Posts Tagged ‘ high birth weight ’

Does a Higher Birth Weight = Better Academic Performance?

Tuesday, December 2nd, 2014

Heavier Newborns Do Better In SchoolCan birth weight affect your child’s future academic performance? A new large-scale study conducted by researchers at Northwestern University says yes.

According to a news release:

The research suggests that babies who weigh more at birth have higher test scores from third through eighth grade. The relationship is apparent even among twins; heavier-born twins have higher average test scores in third through eighth grade than their lighter-born twin.

Even the advantage of attending a higher quality school was not enough to compensate for the disadvantage of a lower birth rate, according to the study. The low birth-rate advantage held up across the board for all children — regardless of race, socioeconomic status, enrichment experiences provided by parents, maternal education and a host of other factors.

Researchers merged birth data and school records of all children born in Florida between 1992 and 2002 — that’s more than 1.3 million kids — to reach these conclusions. However, in an article in The New York Times, study co-author David N. Figlio said this is most likely the first of many more studies that will be conducted on this subject, mentioning that weight may just be “a proxy for other aspects of fetal health that more time in the womb would not improve.”

It’s also important to note that babies born at a higher birth weight can also often be, depending on their weight, at an increased risk for a number of other health complications. And birth weight is definitely not the end all, be all for your child’s success in school—take a look at these 15 ways you can boost your child’s success in school.

Your Baby Is Almost Here: Week 35 of Pregnancy to Birth
Your Baby Is Almost Here: Week 35 of Pregnancy to Birth
Your Baby Is Almost Here: Week 35 of Pregnancy to Birth

Photo of little girl courtesy of Shutterstock.

Add a Comment

Exercise During Pregnancy Could Reduce C-Section, High Birth Weight Risks

Thursday, July 18th, 2013

A regular regimen of exercise–two or three periods of moderately intense activity weekly during the second and third trimesters of pregnancy–could help protect women from delivering high birth weight babies, as well as lowering the likelihood they will require a Cesarean section, according to new research published in the British Journal of Sports Medicine.  More from ScienceDaily.com:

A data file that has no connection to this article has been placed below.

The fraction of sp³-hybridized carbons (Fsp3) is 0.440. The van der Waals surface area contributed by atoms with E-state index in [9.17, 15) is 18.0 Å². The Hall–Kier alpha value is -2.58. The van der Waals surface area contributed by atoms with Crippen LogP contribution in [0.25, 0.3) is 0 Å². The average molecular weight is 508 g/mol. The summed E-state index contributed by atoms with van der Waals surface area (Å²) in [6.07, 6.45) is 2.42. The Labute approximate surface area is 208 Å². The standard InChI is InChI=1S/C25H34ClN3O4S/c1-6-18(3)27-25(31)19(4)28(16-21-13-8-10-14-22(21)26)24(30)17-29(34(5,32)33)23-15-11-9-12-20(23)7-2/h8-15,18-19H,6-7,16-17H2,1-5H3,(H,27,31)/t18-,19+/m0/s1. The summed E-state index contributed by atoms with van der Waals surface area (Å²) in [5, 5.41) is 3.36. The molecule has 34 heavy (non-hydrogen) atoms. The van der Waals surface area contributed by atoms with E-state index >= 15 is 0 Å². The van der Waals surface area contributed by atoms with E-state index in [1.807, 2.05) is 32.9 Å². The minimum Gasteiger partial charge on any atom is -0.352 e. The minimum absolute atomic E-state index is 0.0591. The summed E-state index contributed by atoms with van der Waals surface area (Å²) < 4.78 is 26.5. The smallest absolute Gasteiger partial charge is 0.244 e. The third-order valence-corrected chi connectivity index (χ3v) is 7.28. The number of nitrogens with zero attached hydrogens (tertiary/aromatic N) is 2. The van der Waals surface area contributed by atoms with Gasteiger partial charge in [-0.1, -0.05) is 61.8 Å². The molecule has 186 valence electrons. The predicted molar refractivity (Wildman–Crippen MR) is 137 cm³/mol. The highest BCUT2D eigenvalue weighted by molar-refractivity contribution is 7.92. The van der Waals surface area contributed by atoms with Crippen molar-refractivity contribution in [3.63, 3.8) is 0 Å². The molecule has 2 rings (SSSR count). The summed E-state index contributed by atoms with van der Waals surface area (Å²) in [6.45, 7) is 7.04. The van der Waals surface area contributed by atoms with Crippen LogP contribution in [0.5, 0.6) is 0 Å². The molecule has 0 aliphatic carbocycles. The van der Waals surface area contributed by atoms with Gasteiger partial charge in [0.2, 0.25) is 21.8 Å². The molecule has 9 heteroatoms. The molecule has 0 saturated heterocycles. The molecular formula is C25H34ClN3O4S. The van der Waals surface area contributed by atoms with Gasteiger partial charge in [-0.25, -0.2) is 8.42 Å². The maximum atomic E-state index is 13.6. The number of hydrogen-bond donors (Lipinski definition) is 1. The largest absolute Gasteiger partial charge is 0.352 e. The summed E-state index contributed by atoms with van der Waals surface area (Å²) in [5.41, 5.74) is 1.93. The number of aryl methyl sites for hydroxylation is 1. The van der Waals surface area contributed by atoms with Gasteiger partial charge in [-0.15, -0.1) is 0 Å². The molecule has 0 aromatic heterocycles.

The researchers contacted a total of 780 Spanish pregnant women attending two primary health care centres in Leganés (Madrid). Finally, 510 gave their consent to participate in the study. They all recognized they were sedentary — that is, that they exercised for less than 20 minutes on fewer than 3 days a week.

The intervention group followed a training program that consisted of 55 minute sessions of aerobic, muscle strength and flexibility exercises on three days a week from weeks 10-12 to weeks 38-39 of pregnancy, while the control group received standard recommendations and care.

The results showed the training sessions did not reduce the appearance of gestational diabetes mellitus but did diminish the incidence of two major associated risks: macrosomia [high birth weight babies] (down by 58%) and caesarean delivery (which fell by 34%).

These findings “reinforce the need to encourage more supervised exercise interventions during pregnancy to combat the negative effects of gestational diabetes mellitus,” says Jonatan Ruiz, researcher in the University of Granada Department of Physical and Sports Education and corresponding author of the study.

Image: Pregnant woman exercising, via Shutterstock

Add a Comment